Are colored vinyl records more valuable than black vinyls?

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By Storyhub

When vinyl rose from its ashes over a decade ago, debates around it erupted here and there. Much like the ongoing debate over the best music format (CD or vinyl), a debate over which type of vinyl record is best is now being discussed, especially by musicians who are considering making their debut. custom vinyl pressing.

There have been many slanders about colorful vinyl records which are quite outdated, so we have come to defend them. We will not defend them blindly, as we will discuss this issue after doing more research on the issue.

Before that, let’s first see the difference between color vinyl records and black vinyl records because they both have their pros and cons and in the end it’s up to you which one is better.

TECHNICAL DIFFERENCE

Pressing vinyl records because black vinyl records are still plentiful to this day and it has something to do with its affordability. Additionally, black vinyl records are said to sound better than colored records (but we’ll cover that in more detail later).

A few years during the war between cylinder and record phonographs, colored vinyl records were introduced in 1908. During this time, Thomas Edison also released his Blue Amberol cylinders to gain favor for his format. However, it gave fans of the records the idea to add color to theirs.

All kinds of vinyl records are made from polyvinyl chloride, or more commonly known as PVC, hence the format gets its name. PVC is initially a colorless synthetic plastic polymer, which requires dyes to acquire its color.

Dye

To give color to black vinyl records, carbon black is added to the PVC mixture while the dyes are those added to color vinyl records. Although the added carbon black strengthens the mixture, dyes cannot strengthen the mixture in the same way as carbon black.

In addition, carbon black can also reduce static electricity. This static electricity apparently attracts dust and dirt to the surface of the vinyl record, which can cause pops and clicks during playback.

Malleability

Another factor that makes color vinyl records different from blacks is their malleability. Malleability is a necessary characteristic when pressing tracks onto the disc surface.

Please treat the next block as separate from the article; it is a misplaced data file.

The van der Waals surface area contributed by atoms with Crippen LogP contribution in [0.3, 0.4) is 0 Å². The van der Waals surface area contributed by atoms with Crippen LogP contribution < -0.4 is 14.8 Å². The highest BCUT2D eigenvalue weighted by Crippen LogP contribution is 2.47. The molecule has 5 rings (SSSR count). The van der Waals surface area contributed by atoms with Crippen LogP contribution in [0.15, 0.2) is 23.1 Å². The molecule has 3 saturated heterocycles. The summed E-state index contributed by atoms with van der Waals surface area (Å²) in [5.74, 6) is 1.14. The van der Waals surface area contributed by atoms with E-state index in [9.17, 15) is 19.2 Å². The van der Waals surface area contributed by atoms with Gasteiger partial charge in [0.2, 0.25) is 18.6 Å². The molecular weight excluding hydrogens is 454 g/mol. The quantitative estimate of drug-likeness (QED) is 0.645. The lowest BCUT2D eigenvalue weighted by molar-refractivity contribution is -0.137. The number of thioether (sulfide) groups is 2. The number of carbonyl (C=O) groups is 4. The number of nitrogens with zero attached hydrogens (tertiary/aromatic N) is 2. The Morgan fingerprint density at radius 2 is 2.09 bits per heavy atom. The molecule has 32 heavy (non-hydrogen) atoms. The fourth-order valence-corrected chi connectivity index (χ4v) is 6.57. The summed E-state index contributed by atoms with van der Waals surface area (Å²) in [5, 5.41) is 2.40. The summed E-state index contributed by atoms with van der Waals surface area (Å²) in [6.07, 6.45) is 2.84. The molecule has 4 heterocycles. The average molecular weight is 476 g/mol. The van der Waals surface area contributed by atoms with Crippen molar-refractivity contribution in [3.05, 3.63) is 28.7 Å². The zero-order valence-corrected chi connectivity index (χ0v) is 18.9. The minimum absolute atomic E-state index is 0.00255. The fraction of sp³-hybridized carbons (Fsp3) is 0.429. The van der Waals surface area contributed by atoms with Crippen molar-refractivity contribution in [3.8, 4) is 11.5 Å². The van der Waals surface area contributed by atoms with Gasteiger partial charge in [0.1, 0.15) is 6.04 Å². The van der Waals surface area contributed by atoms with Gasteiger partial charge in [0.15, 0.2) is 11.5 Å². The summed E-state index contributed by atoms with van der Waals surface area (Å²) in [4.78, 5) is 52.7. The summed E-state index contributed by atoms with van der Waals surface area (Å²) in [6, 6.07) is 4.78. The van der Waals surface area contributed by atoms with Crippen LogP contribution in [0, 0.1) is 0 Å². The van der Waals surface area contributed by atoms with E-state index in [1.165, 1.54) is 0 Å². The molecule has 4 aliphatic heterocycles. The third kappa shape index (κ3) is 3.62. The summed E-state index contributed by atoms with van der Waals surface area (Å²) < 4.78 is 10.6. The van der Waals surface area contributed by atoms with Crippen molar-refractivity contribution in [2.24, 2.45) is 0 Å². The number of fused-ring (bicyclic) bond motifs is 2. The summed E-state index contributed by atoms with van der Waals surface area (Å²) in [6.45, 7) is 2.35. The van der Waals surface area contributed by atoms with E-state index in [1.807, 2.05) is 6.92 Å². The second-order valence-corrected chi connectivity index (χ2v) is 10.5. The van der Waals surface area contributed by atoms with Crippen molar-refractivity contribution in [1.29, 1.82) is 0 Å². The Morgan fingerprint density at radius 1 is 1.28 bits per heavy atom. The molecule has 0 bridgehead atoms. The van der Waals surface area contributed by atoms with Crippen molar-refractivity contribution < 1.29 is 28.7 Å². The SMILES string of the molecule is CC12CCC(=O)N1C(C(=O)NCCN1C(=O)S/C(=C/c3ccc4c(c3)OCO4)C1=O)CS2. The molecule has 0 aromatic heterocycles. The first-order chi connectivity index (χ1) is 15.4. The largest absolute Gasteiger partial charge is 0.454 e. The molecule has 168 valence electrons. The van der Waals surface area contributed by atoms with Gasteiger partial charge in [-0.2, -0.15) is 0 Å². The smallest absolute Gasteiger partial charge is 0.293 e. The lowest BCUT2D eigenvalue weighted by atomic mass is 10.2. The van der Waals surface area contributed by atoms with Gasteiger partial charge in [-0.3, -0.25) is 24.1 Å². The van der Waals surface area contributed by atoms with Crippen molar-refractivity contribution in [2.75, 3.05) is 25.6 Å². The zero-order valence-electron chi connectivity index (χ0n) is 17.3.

For black vinyl records, this malleability is the same, which makes their quality stable and excellent since black is a malleable color. Colorful vinyl records, on the other hand, have different malleability, depending on the dye used to obtain its color, and the pressing plant that you had your custom vinyl pressing do it. Learn more about vinyl pressing manufacturing to better understand it.

IS THERE THE TRUTH ABOUT “BLACK SOUNDS BETTER”?

Black vinyl records use carbon as a colorant, and carbon reduces static electricity. However, the main factor that people say black vinyl records sound better isn’t really because of this, it’s because black is the standard color for vinyl records. It is the most in a hurry, the most used, and therefore the most consistent. Vinyl factories, even the newer ones, are experts in making black vinyl records.

When you make a colored vinyl record, the materials are different and that makes the whole process a bit more “experimental”. And of course, it could affect the sound.

However, today many of these factories squeeze colored vinyl records, so there is almost no risk.

WHY COLORED VINYL?

Because it’s prettier, of course!

If you press black vinyl record and colored vinyl records, there is a good chance that people will be drawn to the colored records.